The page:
Every exam room in Dr. Foxman's office is equipped with a laptop that is hooked into the EHR, allowing him to update patient records and order labwork during the patient visit. The EHR also allows his staff to scan in forms, electronically fax prescriptions and streamline billing. "It shaves at least 60 minutes off of my day, reimbursements are returned earlier and my staff is happier," he said. "I just completed paying for the system, but I believe it's already paid for itself in improved patient care, efficiency and staff satisfaction."

He can access patient information remotely via the Internet to manage complicated patients or begin treatment when he is away from the office. And, he's expanding his EHR's capability to save time when he's called to consult on patients who are hospitalized at Cedars-Sinai, where he has privileges. Hospital staff will soon be able to access his patient records—minus financial and billing information—through a Web portal, freeing up time that he might have to spend answering questions on the phone.

Dr. Cavale, who provides intensive, continuous management of diabetes and other endocrine system-related issues, also relies heavily on his EHR system, Intelligent Medical Software.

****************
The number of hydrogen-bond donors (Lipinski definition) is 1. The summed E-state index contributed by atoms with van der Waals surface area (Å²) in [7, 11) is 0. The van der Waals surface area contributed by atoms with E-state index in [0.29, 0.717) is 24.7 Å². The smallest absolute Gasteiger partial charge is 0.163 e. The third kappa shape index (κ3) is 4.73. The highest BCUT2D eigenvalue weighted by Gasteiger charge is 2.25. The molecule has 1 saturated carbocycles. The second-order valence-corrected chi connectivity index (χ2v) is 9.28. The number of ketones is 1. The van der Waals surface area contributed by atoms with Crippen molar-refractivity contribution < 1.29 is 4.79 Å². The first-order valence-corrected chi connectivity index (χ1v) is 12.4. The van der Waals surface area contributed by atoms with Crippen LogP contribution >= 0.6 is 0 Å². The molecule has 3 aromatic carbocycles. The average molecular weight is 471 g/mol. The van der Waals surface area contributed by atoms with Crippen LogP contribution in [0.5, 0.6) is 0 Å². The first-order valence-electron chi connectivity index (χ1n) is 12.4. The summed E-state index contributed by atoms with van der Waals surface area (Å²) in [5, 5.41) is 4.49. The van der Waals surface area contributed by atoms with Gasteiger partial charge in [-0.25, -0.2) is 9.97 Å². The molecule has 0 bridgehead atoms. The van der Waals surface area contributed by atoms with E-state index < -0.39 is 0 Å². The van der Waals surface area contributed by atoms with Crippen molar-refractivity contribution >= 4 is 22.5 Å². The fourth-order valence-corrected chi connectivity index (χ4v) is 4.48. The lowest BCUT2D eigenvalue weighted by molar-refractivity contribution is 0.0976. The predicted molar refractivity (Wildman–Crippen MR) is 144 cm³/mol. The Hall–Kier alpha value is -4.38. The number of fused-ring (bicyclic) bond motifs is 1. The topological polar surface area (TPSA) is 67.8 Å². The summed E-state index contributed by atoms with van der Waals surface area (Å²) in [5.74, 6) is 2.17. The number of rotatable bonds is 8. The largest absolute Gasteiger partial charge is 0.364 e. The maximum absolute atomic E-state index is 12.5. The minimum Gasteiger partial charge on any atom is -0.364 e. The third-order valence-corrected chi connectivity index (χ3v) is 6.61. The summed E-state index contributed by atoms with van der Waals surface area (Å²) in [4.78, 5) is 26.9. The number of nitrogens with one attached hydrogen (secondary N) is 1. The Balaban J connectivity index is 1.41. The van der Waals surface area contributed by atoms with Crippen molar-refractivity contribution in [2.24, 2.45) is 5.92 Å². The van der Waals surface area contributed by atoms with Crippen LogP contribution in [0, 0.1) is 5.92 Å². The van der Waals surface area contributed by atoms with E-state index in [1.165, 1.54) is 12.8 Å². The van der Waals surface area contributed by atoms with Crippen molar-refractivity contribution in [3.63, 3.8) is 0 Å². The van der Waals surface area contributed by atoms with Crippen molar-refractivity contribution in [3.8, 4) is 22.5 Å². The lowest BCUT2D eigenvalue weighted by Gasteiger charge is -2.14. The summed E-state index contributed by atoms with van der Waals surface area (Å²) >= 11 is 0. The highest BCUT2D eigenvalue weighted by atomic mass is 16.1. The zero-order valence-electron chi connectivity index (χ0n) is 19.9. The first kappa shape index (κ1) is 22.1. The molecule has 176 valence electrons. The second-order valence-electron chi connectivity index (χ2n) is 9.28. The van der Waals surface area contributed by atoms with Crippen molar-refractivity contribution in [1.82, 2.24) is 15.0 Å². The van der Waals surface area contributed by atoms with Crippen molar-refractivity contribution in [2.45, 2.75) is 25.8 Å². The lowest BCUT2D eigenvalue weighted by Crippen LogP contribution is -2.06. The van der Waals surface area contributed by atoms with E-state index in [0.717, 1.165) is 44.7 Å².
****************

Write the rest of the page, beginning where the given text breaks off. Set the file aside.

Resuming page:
"If I start patients on insulin or another medication, I ask them to call, fax or e-mail me their glucose levels, dietary patterns and other key information every week," he said. "That means that every day, I get at least 15 to 20 bits of data that I or my staff need to enter into the medical record. Just looking over that information can take 60 to 90 minutes, but without the EHR it would be impossible to provide this level of care. Documentation of continuous care via an EHR is superb and can be utilized for reimbursement, if necessary."

Both Drs. Foxman and Cavale emphasized the importance of researching potential choices before investing in an EHR. Dr. Foxman chose GE Centricity because Cedars-Sinai used the same system and because he felt comfortable going with an established brand. Dr. Cavale started out with a small, local vendor's EHR but switched to a new system in 2004 after two years in search of better ongoing support."